aNewDomain.net — I speak Android. My wife is fluent in Apple OS X and Apple iOS. But we meet on the family couch regularly and play dueling devices anyway.
We even share videos, streaming TED lectures and other rich content via an Apple TV box and right on up through our projection booth, which shares our pantry with the cereal. Even I’m surprised to see content from my little Samsung Galaxy S II screen on a big screen in stunning high-definition. How? Check out this trio of apps.
Granted, Airplay on an Apple device lets you mirror both your browser and your interface. That won’t happen with the Android apps I am reviewing here. Yet with varying degrees of success, each of the apps I reviewed will play content streamed from the web — locally from your device and even from computers on your network.
The first is iMediaShare Lite.
It offers a clean, intuitive interface with a variety of program channels including ones I like most: TED, ESPN, CBS, New York Times videos and This Week in Tech with Leo Laporte. It lets you share your Picasa and Facebook pictures. And it will also locate your local media servers so you can access content on them. It is easy to set up a slide show using pictures and video from your phone.
The iMediaShare app also supports the Sony PS3, the Xbox 360 and a wide variety of TVs and other devices that meet DLNA standards.
But unless you opt for the $4.95 paid version you can’t, as with Twonky Beam, stream random YouTube links or other media files from the web.
Twonky Beam is a browser on Red Bull. It has a smaller selection of preset channels but you can also search the web within the app and if it recognizes an audio or video file on any web page, it will likely play it. It also lets you bookmark your favorites in the browser.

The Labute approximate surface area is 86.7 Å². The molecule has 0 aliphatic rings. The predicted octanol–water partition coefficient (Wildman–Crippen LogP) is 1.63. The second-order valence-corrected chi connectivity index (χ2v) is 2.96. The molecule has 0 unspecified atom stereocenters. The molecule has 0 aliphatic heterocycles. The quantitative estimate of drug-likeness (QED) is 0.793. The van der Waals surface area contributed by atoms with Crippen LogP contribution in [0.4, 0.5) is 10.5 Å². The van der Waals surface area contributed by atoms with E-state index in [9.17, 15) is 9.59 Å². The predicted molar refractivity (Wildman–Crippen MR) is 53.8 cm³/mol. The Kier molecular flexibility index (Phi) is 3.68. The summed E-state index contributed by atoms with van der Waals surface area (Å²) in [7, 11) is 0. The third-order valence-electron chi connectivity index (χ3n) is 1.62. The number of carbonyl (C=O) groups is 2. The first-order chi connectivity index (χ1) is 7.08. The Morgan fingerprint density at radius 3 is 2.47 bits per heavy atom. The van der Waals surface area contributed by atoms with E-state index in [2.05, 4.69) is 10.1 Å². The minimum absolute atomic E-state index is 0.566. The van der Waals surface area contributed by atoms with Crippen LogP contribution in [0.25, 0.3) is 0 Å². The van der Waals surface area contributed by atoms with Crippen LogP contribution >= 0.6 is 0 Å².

For example, I have NPR’s Wait Wait Don’t Tell Me podcast bookmarked so I can play it on our home theater system while enjoying Sunday morning waffles. Tapping the My Media icon will take you to the playlists, videos, MP3s and photos on your phone, but I found it very clunky and sluggish for slide shows. Twonky also works with some Sony and Samsung smart TVs, Roku and Sonos boxes.
It is a little harder to find mainstream channels on Zappo-TV but content-wise it is like drinking from the Hoover Dam. Zappo offers a large and eclectic brew of podcasts, most of which you have never heard of. Are you ready for The Secret Moves of Pro Wrestling? It will link you to Facebook, YouTube, Picasa and Flickr. You can also call up hundreds of Shoutcast audio streams ranging from major public radio stations to some listed with one listener.
Images in this piece credit: Russ Johnson
All of these apps are also available for iOS, but you probably don’t need them unless you want to smell the roses outside of Apple’s walled garden.
really usefull thanks!
Twonky Beam works great … thanks
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